Storm clouds appear over Cathedral Valley at Capitol Reef National Park, Utah
Lake Powell has more shoreline than the United States’ entire Pacific Ocean Coastline. Approximately 2,200 miles of it. Pictured here are only a few miles of it but it’s pretty cool. The lake’s water level changes throughout the year as its primary source, the Colorado River, provides more water via snow melt in the Rockies.
The heavy snow last week turned rural Southern Utah into a winter wonderland.
With a foot or two of fresh snow, Bryce Canyon National Park was a required venture. The hoodoos never looked better. The weather forecast called for a high of 20 degrees(F) with a windchill of minus 22, so I quickly took care of business.
Located within Vermilion Cliffs National Monument on the Utah/ Arizona border, this landscape is one of a kind. Sandstone anomalies produced through millions of years of erosion has given this place its look. And its not easy to get to especially on a cold, windy day.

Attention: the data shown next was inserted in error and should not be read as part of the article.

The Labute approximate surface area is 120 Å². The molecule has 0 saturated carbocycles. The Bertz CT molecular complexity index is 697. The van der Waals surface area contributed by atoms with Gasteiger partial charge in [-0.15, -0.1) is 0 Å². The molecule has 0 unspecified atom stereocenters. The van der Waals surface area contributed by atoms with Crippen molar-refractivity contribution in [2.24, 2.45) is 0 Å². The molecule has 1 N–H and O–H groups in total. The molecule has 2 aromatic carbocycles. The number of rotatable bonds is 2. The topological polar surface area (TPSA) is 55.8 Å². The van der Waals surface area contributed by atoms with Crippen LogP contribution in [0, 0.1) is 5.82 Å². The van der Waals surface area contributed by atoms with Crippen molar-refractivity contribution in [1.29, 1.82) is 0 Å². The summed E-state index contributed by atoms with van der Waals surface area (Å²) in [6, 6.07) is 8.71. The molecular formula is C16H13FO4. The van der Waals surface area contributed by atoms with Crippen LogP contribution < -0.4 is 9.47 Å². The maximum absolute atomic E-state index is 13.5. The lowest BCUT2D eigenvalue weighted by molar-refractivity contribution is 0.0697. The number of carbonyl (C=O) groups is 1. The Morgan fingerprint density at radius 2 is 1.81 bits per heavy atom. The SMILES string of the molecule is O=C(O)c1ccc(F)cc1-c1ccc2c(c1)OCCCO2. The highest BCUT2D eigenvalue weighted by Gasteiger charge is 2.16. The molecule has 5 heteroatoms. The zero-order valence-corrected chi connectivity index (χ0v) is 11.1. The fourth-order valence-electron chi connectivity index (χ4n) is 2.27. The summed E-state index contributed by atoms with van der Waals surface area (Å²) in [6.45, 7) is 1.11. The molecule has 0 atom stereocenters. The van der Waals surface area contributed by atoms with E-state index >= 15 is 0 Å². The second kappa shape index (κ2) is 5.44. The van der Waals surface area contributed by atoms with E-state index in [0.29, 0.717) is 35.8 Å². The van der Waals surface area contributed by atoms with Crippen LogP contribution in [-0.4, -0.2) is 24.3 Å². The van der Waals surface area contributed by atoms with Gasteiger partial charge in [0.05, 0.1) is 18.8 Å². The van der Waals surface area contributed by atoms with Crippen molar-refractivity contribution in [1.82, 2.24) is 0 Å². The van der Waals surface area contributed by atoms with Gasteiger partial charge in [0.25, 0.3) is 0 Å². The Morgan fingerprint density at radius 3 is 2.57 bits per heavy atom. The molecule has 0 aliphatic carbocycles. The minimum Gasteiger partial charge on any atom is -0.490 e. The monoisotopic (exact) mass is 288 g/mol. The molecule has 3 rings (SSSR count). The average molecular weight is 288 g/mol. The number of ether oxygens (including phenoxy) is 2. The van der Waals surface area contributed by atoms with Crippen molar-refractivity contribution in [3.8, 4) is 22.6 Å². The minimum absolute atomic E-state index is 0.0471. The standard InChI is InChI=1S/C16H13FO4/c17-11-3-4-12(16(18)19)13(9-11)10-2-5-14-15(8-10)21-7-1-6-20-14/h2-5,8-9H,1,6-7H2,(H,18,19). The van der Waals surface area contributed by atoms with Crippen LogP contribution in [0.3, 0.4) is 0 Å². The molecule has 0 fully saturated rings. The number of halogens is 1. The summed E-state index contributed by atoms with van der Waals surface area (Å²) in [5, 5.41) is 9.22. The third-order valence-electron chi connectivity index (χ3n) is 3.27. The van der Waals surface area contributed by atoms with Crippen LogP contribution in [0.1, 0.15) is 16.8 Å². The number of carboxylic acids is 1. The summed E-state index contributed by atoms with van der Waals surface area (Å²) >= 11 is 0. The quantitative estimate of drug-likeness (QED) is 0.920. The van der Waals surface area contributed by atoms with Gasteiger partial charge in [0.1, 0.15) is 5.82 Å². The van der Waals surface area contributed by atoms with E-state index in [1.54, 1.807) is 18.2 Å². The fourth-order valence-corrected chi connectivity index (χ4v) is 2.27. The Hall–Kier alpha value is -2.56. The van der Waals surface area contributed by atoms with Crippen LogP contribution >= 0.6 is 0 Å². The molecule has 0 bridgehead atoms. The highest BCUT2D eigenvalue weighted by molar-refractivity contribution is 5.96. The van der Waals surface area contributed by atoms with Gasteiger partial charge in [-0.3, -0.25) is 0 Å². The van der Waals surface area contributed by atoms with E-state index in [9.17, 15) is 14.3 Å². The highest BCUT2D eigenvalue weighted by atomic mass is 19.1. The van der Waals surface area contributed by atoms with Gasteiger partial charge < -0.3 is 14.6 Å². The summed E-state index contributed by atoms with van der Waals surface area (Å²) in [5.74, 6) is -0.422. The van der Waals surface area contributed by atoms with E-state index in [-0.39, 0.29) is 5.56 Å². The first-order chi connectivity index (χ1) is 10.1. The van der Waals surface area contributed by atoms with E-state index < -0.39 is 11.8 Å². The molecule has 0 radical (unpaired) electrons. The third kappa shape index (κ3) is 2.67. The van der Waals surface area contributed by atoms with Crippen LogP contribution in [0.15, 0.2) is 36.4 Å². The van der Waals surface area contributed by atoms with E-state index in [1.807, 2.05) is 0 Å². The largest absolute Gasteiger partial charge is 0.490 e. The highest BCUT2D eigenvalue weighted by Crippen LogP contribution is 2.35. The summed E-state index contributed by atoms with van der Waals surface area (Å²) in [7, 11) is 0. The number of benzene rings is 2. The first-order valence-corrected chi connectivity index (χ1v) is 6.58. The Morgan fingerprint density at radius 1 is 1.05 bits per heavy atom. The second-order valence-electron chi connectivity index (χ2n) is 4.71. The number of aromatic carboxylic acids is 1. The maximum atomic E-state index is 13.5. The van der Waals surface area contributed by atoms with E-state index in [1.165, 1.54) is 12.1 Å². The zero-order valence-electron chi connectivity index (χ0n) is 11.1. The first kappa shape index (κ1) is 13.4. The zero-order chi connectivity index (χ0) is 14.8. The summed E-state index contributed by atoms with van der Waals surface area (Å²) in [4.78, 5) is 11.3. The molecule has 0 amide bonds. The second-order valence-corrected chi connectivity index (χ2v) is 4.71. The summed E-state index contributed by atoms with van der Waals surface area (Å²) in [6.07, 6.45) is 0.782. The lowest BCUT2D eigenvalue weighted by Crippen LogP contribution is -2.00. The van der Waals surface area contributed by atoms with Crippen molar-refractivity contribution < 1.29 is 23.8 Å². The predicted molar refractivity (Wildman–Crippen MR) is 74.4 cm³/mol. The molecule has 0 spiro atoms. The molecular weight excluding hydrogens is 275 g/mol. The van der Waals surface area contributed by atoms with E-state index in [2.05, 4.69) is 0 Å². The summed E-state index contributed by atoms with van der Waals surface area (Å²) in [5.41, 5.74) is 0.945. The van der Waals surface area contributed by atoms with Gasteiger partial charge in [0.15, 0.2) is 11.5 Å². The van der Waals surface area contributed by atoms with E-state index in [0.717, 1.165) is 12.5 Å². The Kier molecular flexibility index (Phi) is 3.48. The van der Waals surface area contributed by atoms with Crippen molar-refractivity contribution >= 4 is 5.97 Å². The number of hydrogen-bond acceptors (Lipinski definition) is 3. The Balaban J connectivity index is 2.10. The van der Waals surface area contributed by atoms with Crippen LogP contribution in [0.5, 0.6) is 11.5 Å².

State Route 12 is another scenic highway in Southern Utah. It is listed as one of Utah’s Scenic Byways. It starts near Capitol Reef National Park, ascends the Dixie National Forest to an elevation nearing 10,000 feet, and ends near Bryce Canyon National Park. Here’s just a few images I took when I traveled Highway 12 a few weeks ago.
Highway 24 is a fascinating stretch of remoteness and anomalies. I’ve never been to Mars but images of its landscape are remindful of the sandstone quirks along Highway 24.
Canyonlands National Park in Southeastern Utah, is one of my favorite places, especially the Needles District. It is raw, stark and relatively untouched by humans. It’s amazing that you can actually hike through this landscape, although its not for everyone. The trail I took was a loop hike, 11 miles in length. I started at Squaw Flat Campground and negotiated the ups and downs through Elephant and Squaw Canyons. There was one spot just past Squaw Canyon where I could barely fit through a crack in the sandstone. Couldn’t even get a photo of it.
These badlands border the Paria River in Southern Utah.
The aptly name Nautilus is an unusual rock formation carved by erosion in Southern Utah.